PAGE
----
2. I was appalled by the almost immediate response you got to your note about feeling like you were stretched a bit too thin to contribute to the last, rather extensive Scouting request. You very accurately articulated my feelings with your response, and I am actually a bit put off buy the huge number of emails and the seemingly dictatorial approach to the
    volunteer process. The man means well, is doing his best and is making a significant contribution, but his big heart and willingness to contribute are often overshadowed by the methods by which he communicates. Your responses are a great antidote to the sometimes overly ambitious "orders" we receive as volunteers.

  3. Thanks for the support, angelpie and Chris. I'm feeling humbled today by a visit to church, a beautiful windy, Los Angeles sky and Sophie finishing up a great week!

  4. Why do I suspect that these patriotic, giving men are so enthusiastic because their nice, accommodating wives will run around checking the items off the list for the care packages?

  5. I understand your ambivalence about "nice". I've never really been quite sure what it means and I imagine that if asked to describe me, "nice" probably isn't among the adjectives those who know me best would use. But I think I'm glad. It's a mediocre word. I think I'd rather remain someone who tries her best and means well, even though she's sometimes misunderstood.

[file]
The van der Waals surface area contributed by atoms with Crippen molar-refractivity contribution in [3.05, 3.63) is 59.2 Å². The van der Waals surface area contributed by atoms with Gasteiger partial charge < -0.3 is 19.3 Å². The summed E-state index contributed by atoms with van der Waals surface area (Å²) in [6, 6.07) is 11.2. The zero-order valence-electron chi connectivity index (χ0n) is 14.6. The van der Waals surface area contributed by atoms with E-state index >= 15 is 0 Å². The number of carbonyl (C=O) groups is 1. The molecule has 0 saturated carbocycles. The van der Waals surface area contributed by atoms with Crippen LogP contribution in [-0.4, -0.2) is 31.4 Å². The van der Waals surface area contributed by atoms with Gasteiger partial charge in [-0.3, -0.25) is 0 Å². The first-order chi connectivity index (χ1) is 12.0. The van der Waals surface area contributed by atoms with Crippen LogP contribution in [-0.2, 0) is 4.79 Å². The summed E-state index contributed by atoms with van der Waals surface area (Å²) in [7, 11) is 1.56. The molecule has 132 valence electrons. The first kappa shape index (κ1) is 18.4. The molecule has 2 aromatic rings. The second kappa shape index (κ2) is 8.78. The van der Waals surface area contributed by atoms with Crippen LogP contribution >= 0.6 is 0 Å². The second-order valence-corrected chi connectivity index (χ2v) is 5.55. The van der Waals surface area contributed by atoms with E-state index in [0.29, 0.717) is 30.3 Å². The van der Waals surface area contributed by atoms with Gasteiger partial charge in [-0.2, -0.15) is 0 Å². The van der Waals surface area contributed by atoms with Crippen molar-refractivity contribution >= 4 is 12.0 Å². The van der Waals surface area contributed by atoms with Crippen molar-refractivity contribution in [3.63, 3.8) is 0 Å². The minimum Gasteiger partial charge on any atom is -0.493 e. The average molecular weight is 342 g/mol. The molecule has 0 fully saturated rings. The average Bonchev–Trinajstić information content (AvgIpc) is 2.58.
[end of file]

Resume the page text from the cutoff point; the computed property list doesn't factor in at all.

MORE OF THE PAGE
My not-niceness is probably also reflected in my reaction to your husband's comment. It was funny -- and true. Hey, the concept of the care package was a great idea back in the days when the troops were eating C-Rations and had none of the comforts of home. I was in the military and I love and respect these men and women as much as the next person -- but besides being able to come home with their lives, limbs and souls intact -- I'm pretty sure they're not wanting for anything material. I imagine the letters are nice for them too.

    The emotion surrounding the election and my apparent inability to shut it all down have led me to some serious soul searching and I decided that with the exception of my work -- which I can't ignore -- I'm not doing anything else that requires me to think (which seems to lead to over thinking and obsessive thinking and somehow, borderline depression and generalized anxiety). I've unsubscribed to all the news and political blogs in my Google Reader and I'll start posting again and writing again when I've gotten back to normal - whatever that is. I'll read the new posts that sustain me (like yours) when I get on line once or twice a day.